If you happen to not have any “offline hobbies” so far, don’t worry.
You can easily find a group of people with similar interest to you on meetup.com.
Got no interests, because you feel like social anxiety has left you depressed and without a drive? You can still find people in similar situations there. Go to a meetup for introverts or socially anxious people!
Exercises to be more social: Compliment yourself
Complimenting yourself is always a good idea. But did you know it could also be an exercise to be more social?
This is because remembering the good stuff about ourselves helps us to combat feelings of insecurity and anxiety.
So whenever you feel insecure about where you stand in a social situation, take a moment to think. Think of three things you like about yourself or that you have to offer a potential friend.
This will boost your confidence and interrupt and possible negative thought-patterns you might have.
Exercises to be more social: Exercise
Exercise. Yeah, really. This exercise to be more social is to exercise.
In case you are wondering: Yes, exercise really is a heal-all. No list is complete without it.
But how can it help you be more social?
Well, first of all, physical activity balances your hormones. Hormones have a crazy impact on how we feel and think. In fact, hormonal imbalances can even be a root cause of anxiety disorders.
Related: How to balance hormones naturally
So through physical exercise, you balance out your stress hormones with your happy hormones. This means you will generally feel more confident. Being more confident will help you relax even in uncomfortable social situations.
Another reason exercise can help you become more social is obvious. Joining an exercise group or gym will automatically put you in the vicinity of people. Opportunities to make eye contact and find commonalities galore!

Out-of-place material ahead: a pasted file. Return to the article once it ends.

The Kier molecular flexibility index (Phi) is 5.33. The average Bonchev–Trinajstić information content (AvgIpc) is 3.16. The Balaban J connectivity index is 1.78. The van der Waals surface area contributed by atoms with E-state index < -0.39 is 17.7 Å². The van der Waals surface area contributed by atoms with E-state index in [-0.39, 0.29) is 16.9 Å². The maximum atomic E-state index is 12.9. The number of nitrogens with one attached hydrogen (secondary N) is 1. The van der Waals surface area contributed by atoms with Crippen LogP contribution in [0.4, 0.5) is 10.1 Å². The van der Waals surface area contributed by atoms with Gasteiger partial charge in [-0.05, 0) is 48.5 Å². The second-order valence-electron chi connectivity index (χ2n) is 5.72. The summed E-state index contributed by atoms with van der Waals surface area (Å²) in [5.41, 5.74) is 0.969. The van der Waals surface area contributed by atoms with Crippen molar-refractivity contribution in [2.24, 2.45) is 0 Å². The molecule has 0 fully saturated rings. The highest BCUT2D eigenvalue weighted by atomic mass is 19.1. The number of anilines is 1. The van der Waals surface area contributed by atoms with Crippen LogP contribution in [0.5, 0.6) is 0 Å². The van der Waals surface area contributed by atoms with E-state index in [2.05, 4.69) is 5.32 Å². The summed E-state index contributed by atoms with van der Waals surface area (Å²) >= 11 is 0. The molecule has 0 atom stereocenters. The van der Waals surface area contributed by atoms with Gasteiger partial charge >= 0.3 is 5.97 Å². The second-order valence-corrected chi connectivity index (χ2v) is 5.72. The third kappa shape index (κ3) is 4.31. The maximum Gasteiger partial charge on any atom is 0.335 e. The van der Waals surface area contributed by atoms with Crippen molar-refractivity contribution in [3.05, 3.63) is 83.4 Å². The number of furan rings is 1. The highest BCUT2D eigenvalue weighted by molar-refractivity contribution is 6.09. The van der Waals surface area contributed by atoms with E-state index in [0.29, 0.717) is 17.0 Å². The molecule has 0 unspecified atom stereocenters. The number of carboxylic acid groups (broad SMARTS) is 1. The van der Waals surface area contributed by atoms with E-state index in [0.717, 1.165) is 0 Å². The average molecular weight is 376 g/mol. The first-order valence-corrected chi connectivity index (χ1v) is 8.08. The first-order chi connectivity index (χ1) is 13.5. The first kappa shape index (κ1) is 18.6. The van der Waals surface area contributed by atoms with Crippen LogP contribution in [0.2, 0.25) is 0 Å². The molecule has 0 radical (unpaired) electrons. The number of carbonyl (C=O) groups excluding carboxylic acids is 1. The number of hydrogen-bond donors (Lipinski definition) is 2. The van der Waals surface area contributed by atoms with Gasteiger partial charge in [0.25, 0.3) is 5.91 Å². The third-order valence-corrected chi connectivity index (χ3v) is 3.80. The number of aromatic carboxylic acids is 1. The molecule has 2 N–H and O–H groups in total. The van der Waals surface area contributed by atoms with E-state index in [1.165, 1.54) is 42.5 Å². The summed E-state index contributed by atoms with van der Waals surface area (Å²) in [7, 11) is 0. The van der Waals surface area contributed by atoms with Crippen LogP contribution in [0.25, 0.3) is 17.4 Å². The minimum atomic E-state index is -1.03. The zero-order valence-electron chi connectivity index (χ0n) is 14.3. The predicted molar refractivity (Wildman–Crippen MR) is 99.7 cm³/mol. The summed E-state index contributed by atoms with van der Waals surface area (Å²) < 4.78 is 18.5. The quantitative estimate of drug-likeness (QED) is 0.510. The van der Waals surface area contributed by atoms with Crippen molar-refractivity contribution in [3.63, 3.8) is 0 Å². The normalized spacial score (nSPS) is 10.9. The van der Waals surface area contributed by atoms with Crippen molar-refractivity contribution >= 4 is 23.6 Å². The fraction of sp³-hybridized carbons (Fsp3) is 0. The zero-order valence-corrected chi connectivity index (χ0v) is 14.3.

Exercises to be more social: Become an interviewer
One of my favorites among these exercises to be more social is “becoming an interviewer”.
Your task is basically to find out something new about people. Simply by asking them questions. (Not yes or no questions! Open ones!)
Make sure to keep it light though. No one likes interrogations. But then again, who knows that better than a socially anxious person, right?
This exercise does several things. First of all, focusing on what you are curious about changes your own perspective. No more being anxious about what might happen.
Instead, you will be discovering new things! I love learning, and I am a naturally curious person. So finding out new interesting things sounds great to me!
Second of all, you will build the very important social skill of listening. Everyone loves to be listened to! Clearly a win-win situation!
Exercises to be more social: Train every day
Okay, admittedly this last one is not a specific exercise. More like a challenge.
Make it a habit, to have at least one social interaction every day.
Smile at the clerk in the supermarket, open the door for someone, ask someone the time…
It doesn’t have to be a huge one. You definitely don’t want to overwhelm yourself and go to a party every evening. If you are at the beginning of your fear ladder, it can just be eye contact.
But as with any successful training, you need to be consistent.
Especially if you work from home or are otherwise slightly isolated.
What are your exercises to be more social?
Thank you for reading this far. I hope you found a few ideas for yourself to improve your social skills. What are your experiences with this?
Did socializing always come difficult for you? Or has something changed?
And in which ways do you overcome social awkwardness?
Let me know in the comments!